If the young women of this time have shows like GIRLS, then the recent post-graduate not-wanting-to-commit young men have the same through the medium of film with That Awkward Moment.
Starring Zac Efron, Michael B. Jordan and Miles Teller, That Awkward Moment serves as a “chick flick for guys.” Viewers get to see relatable characters, and, at times, not just for the guys. In one scene in particular, Jason (Zac Efron) having just lost his chance with a girl, seeks to “Facebook stalk” her. This is a definitive scene because it resonates with guys and girls alike in an age where romantic links through social media is not an uncommon thing.
The story follows Jason (Zac Efron), Daniel (Miles Teller) and Mikey (Michael B. Jordan) as three best friends living in New York. When Mikey is devastated from his sudden divorce from his wife, he, Jason and Daniel make a pact to not have any more relationships. Of course, the pact is difficult to keep when each are met with a girl they are interested in and have to keep it from each other.
Laughs ensue when we see how each deal with their “relationships.” Efron is the guy who’s afraid to commit to anything too serious and goes toe to toe with the enigmatic Ellie, played by Imogen Poots. Teller plays Daniel as the funny and charming best friend who actually instigates bad situations. Jordan is very much the voice of reason of the group as Mikey. He is the emotional touchstone of the film as he laments that “he checked all the boxes” of doing things right. Mikey is the little angel on Jason’s shoulder and Daniel is the little devil on the other shoulder. Overall, though, they all have heart and the story is realistic to how guys are. From the formulaic pick-up maneuvers to crossing that line with the girl best friend to awkward after-hook up talks, watching the guys in Awkward is like hearing about a real life cringe-worthy story from one of your friends.
That Awkward Moment is a fun enough viewing. There’s definitely laugh out loud moments. One of my favorites is a line that has to do with Finding Nemo. The buddy chemistry feels real and natural amongst the three leads, and it’s apparent in the bloopers during the film’s ending credits.
There are just some movies you see for purely shallow reasons. That really shouldn’t be shameful to admit since we go to the movies to be entertained in one way or another. Does it matter if we’re merely entertained by the attractiveness of the cast?
I guess for review purposes it does. Yet for a movie like That Awkward Moment, which practically relies on the hotness of those three male leads; well, hey, can you blame me for the enjoying the pretty-man-fest that paraded in front of me for a little over 90 minutes? No, you can’t. With so little substance, but some funny and crude jokes, That Awkward Moment is just another generic romantic comedy.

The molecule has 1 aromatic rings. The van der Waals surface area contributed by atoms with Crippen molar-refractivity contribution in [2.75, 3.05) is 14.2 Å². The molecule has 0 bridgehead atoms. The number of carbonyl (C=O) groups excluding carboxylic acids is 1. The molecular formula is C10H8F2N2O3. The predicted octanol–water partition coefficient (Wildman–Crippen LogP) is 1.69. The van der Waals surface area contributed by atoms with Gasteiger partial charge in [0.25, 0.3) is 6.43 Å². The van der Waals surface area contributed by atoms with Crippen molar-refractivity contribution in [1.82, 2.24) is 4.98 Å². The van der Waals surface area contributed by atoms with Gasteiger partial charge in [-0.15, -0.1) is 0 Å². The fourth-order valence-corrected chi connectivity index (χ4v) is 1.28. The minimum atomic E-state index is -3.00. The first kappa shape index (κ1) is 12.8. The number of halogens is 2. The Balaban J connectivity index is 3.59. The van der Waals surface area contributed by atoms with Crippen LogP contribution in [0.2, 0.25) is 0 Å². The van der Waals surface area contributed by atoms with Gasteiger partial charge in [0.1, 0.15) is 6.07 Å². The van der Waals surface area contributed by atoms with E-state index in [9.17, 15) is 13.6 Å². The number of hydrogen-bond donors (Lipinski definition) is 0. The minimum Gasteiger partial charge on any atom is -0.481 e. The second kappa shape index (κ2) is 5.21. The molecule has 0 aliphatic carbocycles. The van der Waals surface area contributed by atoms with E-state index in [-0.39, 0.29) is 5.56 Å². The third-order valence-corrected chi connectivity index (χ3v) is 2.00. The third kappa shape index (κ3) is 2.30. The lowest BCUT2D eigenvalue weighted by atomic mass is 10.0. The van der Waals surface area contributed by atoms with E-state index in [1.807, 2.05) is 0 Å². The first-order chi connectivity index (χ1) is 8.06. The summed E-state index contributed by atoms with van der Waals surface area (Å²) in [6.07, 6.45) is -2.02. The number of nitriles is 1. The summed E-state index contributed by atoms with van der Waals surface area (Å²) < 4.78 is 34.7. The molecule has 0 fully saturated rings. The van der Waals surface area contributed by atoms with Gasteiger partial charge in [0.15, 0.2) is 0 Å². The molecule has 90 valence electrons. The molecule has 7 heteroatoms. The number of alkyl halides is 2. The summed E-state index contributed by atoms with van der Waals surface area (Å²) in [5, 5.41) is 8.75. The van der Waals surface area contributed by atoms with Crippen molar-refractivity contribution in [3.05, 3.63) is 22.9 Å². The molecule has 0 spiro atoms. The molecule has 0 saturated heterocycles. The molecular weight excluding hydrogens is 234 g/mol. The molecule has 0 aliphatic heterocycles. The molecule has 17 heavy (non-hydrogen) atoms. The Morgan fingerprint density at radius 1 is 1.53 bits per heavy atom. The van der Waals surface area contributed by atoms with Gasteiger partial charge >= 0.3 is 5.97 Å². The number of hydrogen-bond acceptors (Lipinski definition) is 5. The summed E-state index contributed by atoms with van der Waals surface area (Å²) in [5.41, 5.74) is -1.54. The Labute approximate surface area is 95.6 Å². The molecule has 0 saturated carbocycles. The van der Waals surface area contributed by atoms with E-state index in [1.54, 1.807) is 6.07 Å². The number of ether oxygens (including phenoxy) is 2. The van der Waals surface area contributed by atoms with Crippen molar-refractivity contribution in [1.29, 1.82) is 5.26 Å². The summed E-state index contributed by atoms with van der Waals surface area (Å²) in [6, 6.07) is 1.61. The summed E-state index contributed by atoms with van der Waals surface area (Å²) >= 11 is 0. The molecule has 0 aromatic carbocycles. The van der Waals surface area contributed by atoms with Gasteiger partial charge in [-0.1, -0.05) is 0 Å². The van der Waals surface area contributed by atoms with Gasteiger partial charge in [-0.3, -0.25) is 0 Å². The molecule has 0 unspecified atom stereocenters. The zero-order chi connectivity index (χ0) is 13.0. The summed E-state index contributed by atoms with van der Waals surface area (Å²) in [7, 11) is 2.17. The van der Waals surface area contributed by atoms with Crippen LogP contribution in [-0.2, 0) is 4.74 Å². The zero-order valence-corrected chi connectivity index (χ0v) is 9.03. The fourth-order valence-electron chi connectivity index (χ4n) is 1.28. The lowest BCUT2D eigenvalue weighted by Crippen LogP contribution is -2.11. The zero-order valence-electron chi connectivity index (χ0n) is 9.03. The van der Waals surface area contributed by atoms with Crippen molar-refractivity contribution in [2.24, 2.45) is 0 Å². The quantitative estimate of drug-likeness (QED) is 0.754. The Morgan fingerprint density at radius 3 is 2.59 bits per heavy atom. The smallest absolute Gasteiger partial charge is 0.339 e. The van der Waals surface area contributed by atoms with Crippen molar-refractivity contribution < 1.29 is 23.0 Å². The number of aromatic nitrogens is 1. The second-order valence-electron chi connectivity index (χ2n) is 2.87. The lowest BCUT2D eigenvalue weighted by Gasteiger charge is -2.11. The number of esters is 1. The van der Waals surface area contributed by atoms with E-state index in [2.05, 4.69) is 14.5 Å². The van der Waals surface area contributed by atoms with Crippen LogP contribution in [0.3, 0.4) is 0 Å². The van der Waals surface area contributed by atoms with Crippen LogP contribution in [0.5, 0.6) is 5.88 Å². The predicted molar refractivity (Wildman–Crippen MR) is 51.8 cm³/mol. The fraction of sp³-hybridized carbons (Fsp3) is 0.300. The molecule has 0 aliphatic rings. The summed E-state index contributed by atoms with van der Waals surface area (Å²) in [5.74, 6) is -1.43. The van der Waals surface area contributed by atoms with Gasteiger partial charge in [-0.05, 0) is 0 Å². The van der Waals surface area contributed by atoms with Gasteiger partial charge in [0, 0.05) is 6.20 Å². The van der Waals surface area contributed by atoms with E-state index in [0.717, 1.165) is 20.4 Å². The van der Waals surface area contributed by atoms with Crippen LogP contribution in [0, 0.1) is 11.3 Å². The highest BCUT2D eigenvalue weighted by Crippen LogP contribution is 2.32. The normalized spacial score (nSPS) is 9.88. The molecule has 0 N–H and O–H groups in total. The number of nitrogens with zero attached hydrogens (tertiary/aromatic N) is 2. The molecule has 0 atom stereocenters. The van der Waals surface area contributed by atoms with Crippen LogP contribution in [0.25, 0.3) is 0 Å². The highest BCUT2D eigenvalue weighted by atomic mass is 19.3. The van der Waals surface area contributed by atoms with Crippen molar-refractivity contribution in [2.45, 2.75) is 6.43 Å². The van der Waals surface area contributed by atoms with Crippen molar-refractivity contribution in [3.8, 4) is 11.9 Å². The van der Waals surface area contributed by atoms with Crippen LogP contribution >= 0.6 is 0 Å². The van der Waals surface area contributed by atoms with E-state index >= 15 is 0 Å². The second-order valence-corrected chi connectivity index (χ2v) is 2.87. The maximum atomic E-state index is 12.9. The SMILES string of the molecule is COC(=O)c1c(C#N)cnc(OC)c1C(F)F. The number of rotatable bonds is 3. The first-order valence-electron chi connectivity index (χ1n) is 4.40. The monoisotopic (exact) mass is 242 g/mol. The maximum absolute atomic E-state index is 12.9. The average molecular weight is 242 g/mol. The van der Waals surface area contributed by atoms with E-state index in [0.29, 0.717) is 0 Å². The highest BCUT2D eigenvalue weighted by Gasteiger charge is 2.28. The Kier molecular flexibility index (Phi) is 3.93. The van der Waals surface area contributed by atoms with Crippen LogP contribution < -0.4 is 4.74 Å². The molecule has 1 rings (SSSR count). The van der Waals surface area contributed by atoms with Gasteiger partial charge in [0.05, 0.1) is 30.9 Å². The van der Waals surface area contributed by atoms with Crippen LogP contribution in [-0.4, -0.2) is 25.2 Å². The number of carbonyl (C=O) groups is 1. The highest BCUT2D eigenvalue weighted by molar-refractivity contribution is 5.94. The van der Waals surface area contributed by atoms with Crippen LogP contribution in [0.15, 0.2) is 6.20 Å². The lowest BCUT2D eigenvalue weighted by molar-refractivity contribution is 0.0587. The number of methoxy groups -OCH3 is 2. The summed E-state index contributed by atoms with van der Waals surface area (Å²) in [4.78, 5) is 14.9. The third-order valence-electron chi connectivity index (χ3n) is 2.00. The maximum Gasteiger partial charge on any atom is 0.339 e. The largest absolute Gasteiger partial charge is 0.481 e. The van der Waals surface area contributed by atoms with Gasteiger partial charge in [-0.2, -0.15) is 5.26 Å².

Zac Efron and Miles Teller play two up-and-coming young men, living up the single life in Manhattan. When their best friend, played by Michael B. Jordan, finds out that his wife has been cheating on him with a Morris Chestnut lookalike lawyer, the two make it their mission to get Michael back into the game. These guys are out having fun and living the ideal single man’s dream. After meeting and sleeping with a girl Zac Efron’s character was totally into, he freaks out when he takes a look around and assumes that she must be one of those “hipster hookers,” he had been told about earlier. Panicking because he doesn’t have “hooker money,” he sneaks out of her apartment. Of course, this comes to bite him in the ass later on, when the alleged “hipster hooker” is part of a meeting he has with a client. He explains his totally warped, pretty sexist assumption to her, but he is just SO attractive and kind of adorably awkward that the girl ends up getting over his rude assumption and meets him for coffee.
All the while, his friends are making strides with other girls. Miles is hooking up with his best friend and keeps denying how serious it is starting to get. Michael is lying to his friends, saying he’s hooking up with a new girl he met at the bar, but really he’s spicing up his marriage with his wife. You know that all of this lying and denial is going to end badly for them, these guys who promised each other that they are going to stay relationship-free. Especially Efron’s character who spends the majority of the movie being unapologetically selfish.
But because they are good-lucking, successful (somehow for millennials?) young guys, everything works out for them in the end. All it takes is a lessening of pride and humiliating pants-less walk across a Thanksgiving party to really bring them to their senses. Anyway, no romantic comedy ends on a sad, sour note, and frankly, with this kind of movie, you don’t want it to. One thing That Awkward Moment has going for it is the chemistry between the actors. You can’t deny how easy it is for Efron, Jordan and Teller to play with each other. It’s infectious to watch at times and made me wish this was a better movie. If anything, I know I’d love to see these three actors team up again, and not just because they’re attractive.
The dialogue (typical fratty/man-child humor) and barely likable characters bring the movie down, besides the conventional plot. But if you’re going for purely shallow reasons, then you have the right expectations for this emotionally hollow romantic comedy.